The Journals of Lewis & Clark: Lewis, May 13, 1806

Lewis, May 13, 1806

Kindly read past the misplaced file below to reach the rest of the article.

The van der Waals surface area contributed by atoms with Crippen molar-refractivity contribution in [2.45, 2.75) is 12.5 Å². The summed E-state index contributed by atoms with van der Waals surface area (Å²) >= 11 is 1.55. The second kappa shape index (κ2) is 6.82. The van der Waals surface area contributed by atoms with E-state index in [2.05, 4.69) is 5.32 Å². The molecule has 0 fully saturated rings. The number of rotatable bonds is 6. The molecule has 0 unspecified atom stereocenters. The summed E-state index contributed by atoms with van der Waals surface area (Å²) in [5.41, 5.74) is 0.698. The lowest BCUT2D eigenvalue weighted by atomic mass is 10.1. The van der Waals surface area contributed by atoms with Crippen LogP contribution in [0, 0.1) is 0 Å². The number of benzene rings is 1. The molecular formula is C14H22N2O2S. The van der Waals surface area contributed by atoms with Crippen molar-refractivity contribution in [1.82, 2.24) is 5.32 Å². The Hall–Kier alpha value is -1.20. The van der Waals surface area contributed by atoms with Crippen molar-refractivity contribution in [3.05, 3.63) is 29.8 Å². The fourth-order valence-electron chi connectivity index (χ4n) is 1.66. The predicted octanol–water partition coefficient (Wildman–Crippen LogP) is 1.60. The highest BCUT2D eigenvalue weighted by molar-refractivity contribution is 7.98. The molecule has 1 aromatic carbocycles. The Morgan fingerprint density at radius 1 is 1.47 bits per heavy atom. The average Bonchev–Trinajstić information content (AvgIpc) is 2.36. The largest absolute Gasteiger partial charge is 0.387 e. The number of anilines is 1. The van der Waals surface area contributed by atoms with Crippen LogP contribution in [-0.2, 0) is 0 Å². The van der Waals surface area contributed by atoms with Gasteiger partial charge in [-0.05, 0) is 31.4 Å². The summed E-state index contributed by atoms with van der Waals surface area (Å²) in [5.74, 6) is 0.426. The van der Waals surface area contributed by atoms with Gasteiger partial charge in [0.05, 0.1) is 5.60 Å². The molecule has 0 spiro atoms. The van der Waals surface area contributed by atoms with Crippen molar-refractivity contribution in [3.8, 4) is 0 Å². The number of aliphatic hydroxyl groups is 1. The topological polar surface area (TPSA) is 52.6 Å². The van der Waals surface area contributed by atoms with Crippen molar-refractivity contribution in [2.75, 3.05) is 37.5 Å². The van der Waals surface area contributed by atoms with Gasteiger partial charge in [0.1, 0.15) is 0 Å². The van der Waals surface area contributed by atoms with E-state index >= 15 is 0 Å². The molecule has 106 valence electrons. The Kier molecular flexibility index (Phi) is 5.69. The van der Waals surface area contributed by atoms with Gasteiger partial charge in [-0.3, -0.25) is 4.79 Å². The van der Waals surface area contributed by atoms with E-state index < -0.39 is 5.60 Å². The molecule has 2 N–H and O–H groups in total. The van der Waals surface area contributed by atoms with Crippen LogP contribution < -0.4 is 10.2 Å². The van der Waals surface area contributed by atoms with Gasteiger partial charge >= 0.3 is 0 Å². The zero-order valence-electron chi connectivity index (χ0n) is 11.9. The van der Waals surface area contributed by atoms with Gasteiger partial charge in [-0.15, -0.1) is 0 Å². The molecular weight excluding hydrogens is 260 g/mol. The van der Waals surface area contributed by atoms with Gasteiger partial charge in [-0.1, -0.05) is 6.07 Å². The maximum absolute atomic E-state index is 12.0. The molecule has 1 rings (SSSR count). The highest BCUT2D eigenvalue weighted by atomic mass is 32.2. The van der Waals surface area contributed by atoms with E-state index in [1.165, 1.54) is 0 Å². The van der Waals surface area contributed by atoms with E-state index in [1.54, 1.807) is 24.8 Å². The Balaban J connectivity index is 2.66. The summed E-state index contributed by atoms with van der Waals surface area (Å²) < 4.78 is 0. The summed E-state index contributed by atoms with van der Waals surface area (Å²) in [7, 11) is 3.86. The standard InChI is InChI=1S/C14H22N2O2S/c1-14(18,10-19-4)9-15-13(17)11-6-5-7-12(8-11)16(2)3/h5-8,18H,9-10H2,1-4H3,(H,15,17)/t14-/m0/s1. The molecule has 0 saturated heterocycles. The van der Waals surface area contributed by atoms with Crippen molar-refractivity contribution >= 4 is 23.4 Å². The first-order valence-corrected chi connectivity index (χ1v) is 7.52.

Tuesday May 13th 1806. This morning Capt. C. as usual was busily engaged with his patients untill eleven OCk. at 1 P.M. we collected our horses and set out for the river escorted by a number of the natives on horseback. we followed the creek downwards about two miles, passing a stout branch at 1 m. which flowed in on the wright. our course S. E. we now entered an extensive open bottom of the Kooskooske R. through which we passed nearly N. about 11/2 miles and halted on the bank of the river at the place appointed to meet the canoe. the man had set out early this morning for the purpose but had not yet arrived with the canoe we therefore unloaded our horses and turned them out to graize. as the canoe did not arrive untill after sunset we remained here all night; a number of the natives continued with us. in the evening we tryed the speed of several of our horses. these horses are active strong and well formed. these people have immence numbers of them 50, 60 or a hundred hed is not unusual for an individual to possess. The Chopunnish are in general stout well formed active men. they have high noses and many of them on the acqueline order with cheerfull and agreeable countenances; their complexions are not remarkable. in common with other savage nations of America they extract their beards but the men do not uniformly extract the hair below, this is more particularly confined to the females. I observed several men among them whom I am convinced if they had shaved their beards instead of extracting it would have been as well supplyed in this particular as any of my countrymen. they appear to be cheerfull but not gay; they are fond of gambling and of their amusements which consist principally in shooting their arrows at a bowling target made of willow bark, and in riding and exercising themselves on horseback, racing &c. they are expert marksmen and good riders. they do not appear to be so much devoted to baubles as most of the nations we have met with, but seem anxious always to obtain articles of utility, such as knives, axes, tommahawks, kettles blankets and mockerson alls. blue beads however may form an exception to this remark; this article among all the nations of this country may be justly compared to goald or silver among civilized nations. They are generally well cloathed in their stile. their dress consists of a long shirt which reaches to the middle of thye, long legings which reach as high as the waist, mockersons, and robes. these are formed of various skins and are in all rispects like those particularly discribed of the Shoshones. their women also dress like the Shoshones. their ornaments consist of beads shells and peices of brass variously attatched to their dress, to their ears arrond their necks wrists arms &c. a bando of some kind usually surrounds the head, this is most frequently the skin of some fir animal as the fox otter &c. tho they have them also of dressed skin without the hair. the ornament of the nose is a single shell of the wampum. the pirl and beads are suspended from the ears. beads are woarn arround their wrists necks and over their sholders crosswise in the form of a double sash. the hair of the men is cewed in two rolls which hang on each side in front of the body as before discribed of other inhabitants of the Columbia. collars of bears claws are also common; but the article of dress on which they appear to bstow most pains and ornaments is a kind of collar or brestplate; this is most commonly a strip of otterskin of about six inches wide taken out of the center of the skin it's whole length including the head. this is dressed with the hair on; a hole is cut lengthwise through the skin near the head of the animal sufficiently large to admit the head of the person to pass. thus it is placed about the neck and hangs in front of the body the tail frequently reaching below their knees; on this skin in front is attatched peices of pirl, beads, wampum peices of red cloth and in short whatever they conceive most valuable or ornamental. I observed a tippit woarn by Hohastillpilp, which was formed of human scalps and ornamented with the thumbs and fingers of several men which he had slain in battle. their women brade their hair in two tresses which hang in the same position of those of the men. they also wear a cap or cup on the head formed of beargrass and cedar bark. the men also frequently attatch some small ornament to a small plat of hair on the center of the crown of their heads.